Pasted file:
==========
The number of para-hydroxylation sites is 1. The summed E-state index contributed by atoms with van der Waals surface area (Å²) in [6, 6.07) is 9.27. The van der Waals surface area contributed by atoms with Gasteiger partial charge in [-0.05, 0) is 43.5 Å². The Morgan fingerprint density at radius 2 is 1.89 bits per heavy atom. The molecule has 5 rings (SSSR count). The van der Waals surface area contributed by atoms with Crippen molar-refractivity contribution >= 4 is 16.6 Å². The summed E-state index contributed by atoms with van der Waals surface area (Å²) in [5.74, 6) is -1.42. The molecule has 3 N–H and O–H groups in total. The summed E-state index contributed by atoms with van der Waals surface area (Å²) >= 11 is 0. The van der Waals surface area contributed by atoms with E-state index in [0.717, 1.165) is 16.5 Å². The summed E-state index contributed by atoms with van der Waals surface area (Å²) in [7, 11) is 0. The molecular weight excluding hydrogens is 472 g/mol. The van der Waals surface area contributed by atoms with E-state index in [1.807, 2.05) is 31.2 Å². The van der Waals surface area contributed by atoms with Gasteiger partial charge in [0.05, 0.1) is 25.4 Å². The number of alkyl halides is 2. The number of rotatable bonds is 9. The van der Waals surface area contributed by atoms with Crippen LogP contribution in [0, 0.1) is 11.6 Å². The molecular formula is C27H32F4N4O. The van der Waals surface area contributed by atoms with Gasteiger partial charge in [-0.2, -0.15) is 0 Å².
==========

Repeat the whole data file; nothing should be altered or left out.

The number of para-hydroxylation sites is 1. The summed E-state index contributed by atoms with van der Waals surface area (Å²) in [6, 6.07) is 9.27. The van der Waals surface area contributed by atoms with Gasteiger partial charge in [-0.05, 0) is 43.5 Å². The Morgan fingerprint density at radius 2 is 1.89 bits per heavy atom. The molecule has 5 rings (SSSR count). The van der Waals surface area contributed by atoms with Crippen molar-refractivity contribution >= 4 is 16.6 Å². The summed E-state index contributed by atoms with van der Waals surface area (Å²) in [5.74, 6) is -1.42. The molecule has 3 N–H and O–H groups in total. The summed E-state index contributed by atoms with van der Waals surface area (Å²) >= 11 is 0. The van der Waals surface area contributed by atoms with E-state index in [0.717, 1.165) is 16.5 Å². The summed E-state index contributed by atoms with van der Waals surface area (Å²) in [7, 11) is 0. The molecular weight excluding hydrogens is 472 g/mol. The van der Waals surface area contributed by atoms with E-state index in [1.807, 2.05) is 31.2 Å². The van der Waals surface area contributed by atoms with Gasteiger partial charge in [0.05, 0.1) is 25.4 Å². The number of alkyl halides is 2. The number of rotatable bonds is 9. The van der Waals surface area contributed by atoms with Crippen LogP contribution in [0, 0.1) is 11.6 Å². The molecular formula is C27H32F4N4O. The van der Waals surface area contributed by atoms with Gasteiger partial charge in [-0.2, -0.15) is 0 Å².